Think about a concentric circle with two separate borders. The first border at the center of the circle is skill mastery. This is the zone representing the skill level of people that have have been practicing for a significant period of time and have ascended through the ranks of apprentice and journeyman. The master of a craft has typically poured more into their own development than the average performer. The master has pursued mastery and has probably reached this level of mastery with the careful and loving assistance of a master of the craft. The second border on the outside is the skill range. This defines the minimum level a performer would need to reach in order to “figure it out” and succeed in a task or set of tasks that require the same skill.

This concept assumes that skill mastery is rarely required for accomplishment but does NOT exclude skill mastery as a target when pursued by the performer. Imagine a booming emphasis on “pursued by the performer” voiced by James Earl Jones. I don’t believe skill mastery is driven from the outside. People only reach mastery when they really want to. Never by accident.

The idea here is to design solutions to provide just the right nudge at just the right moment to place folks within range of successful accomplishment. Given the right environment, people can be remarkably adept at figuring things out. If we rob learners of the opportunity to “figure it out”, we risk missing the mark entirely and increase the probability that learning won’t stick or the type of learning that takes place won’t connect in the way we, or more importantly the learner, needs it to. To me, instruction performance solutions and experiences that support learning should be designed as a nudge to help the performer learn just enough to get within range of the next thing or success in the task at hand. Nudge, get out of the way and be ready to give another nudge in a right moment.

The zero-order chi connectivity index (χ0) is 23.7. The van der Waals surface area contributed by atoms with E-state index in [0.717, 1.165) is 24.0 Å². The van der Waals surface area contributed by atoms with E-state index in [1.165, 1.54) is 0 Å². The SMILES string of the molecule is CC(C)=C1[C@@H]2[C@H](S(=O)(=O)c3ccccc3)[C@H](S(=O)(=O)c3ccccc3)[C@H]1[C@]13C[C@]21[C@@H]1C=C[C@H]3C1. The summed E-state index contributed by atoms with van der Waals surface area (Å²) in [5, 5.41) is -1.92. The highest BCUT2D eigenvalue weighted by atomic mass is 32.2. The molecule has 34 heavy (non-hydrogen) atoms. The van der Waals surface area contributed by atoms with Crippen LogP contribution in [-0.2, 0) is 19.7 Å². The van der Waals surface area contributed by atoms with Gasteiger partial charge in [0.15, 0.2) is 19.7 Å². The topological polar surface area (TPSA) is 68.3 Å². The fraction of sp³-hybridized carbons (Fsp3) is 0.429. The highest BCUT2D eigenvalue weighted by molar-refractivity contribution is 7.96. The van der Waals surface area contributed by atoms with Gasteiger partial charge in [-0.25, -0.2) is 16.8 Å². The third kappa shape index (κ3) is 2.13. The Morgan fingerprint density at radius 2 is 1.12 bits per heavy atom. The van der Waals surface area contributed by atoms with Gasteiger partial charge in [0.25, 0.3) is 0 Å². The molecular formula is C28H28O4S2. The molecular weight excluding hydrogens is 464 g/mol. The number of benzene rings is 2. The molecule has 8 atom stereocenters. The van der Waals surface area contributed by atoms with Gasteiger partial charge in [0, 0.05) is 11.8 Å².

Job aids and performance support can serve as perfect nudges — getting out of the way when needed and appearing at just the right moment at the request of the performer. Maybe we can spend more time building for just the right nudge in the right moment and less time building over-engineered content packages?

Instructional perfection is a unicorn. A mythical creature. The effort expended to reach it is not only wasteful but probably defeats your design purpose. Design for nudges and watch deliberately from a distance. Time spent connecting your learners with just what they need, even when that need is another journeyman or master to help guide them, is time well spent. Your learners will excel until they need another nudge and since they used their own natural learning process to move through the skill range, it’ll be far more indelible (they’ll remember the experience).

This doesn’t mean a designer is completely hands-off — it merely means you need to treat your audience as capable learning machines. Because… they are.

In the business of L&D, we tend to beat folks into submission with information. We should really ask ourselves, what’s the minimum force I need apply to compel the desired outcome. We need to be prepared to stop there and stay out of the way. We aren’t the source of learning magic. They are.